A mistrial was declared in the trial of Elizabeth and Marc Hokoana in the Inauguration Day shooting on the University of Washington campus. The jury could not reach a verdict.
Reporter Alison Grande has been covering the case for weeks and was in the courtroom when the mistrial was declared on Tuesday.
Jurors were deciding on verdicts for Elizabeth and Marc Hokoana. She shot a man during an Inauguration Day protest on the UW campus and said it was in defense of her husband. Prosecutors say it was first-degree assault. Mark Hokoana is charged with third-degree assault for firing pepper spray into the crowd.
Antifa protester Joshua Dukes was shot, and Elizabeth Hokoana said she saw him with a knife. The prosecution says Elizabeth Hokoana only claimed Dukes had a knife after it was revealed months later, during discovery, that Dukes had two knives with him at the time he was shot.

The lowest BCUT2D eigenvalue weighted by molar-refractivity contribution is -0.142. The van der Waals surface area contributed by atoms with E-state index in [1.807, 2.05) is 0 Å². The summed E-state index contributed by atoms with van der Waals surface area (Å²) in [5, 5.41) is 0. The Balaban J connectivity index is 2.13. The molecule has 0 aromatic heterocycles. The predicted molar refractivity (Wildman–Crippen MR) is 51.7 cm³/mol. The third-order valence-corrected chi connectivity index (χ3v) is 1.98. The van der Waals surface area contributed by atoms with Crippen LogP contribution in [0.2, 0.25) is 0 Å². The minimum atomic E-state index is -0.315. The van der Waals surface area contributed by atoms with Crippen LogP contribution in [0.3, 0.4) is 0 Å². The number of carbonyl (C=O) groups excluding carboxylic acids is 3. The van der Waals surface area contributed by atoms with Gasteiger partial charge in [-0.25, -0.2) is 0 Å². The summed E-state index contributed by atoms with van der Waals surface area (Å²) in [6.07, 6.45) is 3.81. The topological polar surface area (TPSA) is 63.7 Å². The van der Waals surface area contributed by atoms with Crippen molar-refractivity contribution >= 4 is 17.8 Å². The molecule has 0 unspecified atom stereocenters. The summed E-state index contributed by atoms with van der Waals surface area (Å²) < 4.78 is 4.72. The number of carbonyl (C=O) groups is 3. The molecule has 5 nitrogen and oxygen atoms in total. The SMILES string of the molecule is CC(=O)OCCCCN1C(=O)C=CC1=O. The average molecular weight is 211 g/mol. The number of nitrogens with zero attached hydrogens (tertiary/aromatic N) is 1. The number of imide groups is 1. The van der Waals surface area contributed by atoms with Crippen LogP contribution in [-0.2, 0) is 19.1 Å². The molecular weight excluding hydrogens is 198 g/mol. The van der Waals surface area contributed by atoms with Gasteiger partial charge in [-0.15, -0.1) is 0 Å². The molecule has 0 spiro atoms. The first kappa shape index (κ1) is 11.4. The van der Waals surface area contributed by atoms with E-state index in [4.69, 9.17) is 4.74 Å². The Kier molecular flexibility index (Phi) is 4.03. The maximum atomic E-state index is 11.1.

Dukes was critically injured in the shooting. He did not cooperate with prosecutors and refused to testify in the trial.
Elizabeth Hokoana, who also goes by Lily, told the jury she started carrying a pistol after witnessing a shooting in North Seattle in 2015.
"I decided to carry every day because I realized crime could happen to me," she said. She testified she didn't realize she was not allowed to carry her pistol on campus at the University of Washington.
If convicted, Elizabeth Hokoana could face up to 15 years in prison.
The prosecution questioned why Elizabeth Hokoana pulled her pistol before she says she saw that Dukes had a knife. She said she already felt she and her husband were in danger.
Closing arguments finished Thursday, Aug. 1. KIRO 7 was there when the shooting happened on Jan. 20, 2017. See previous coverage of the case below.
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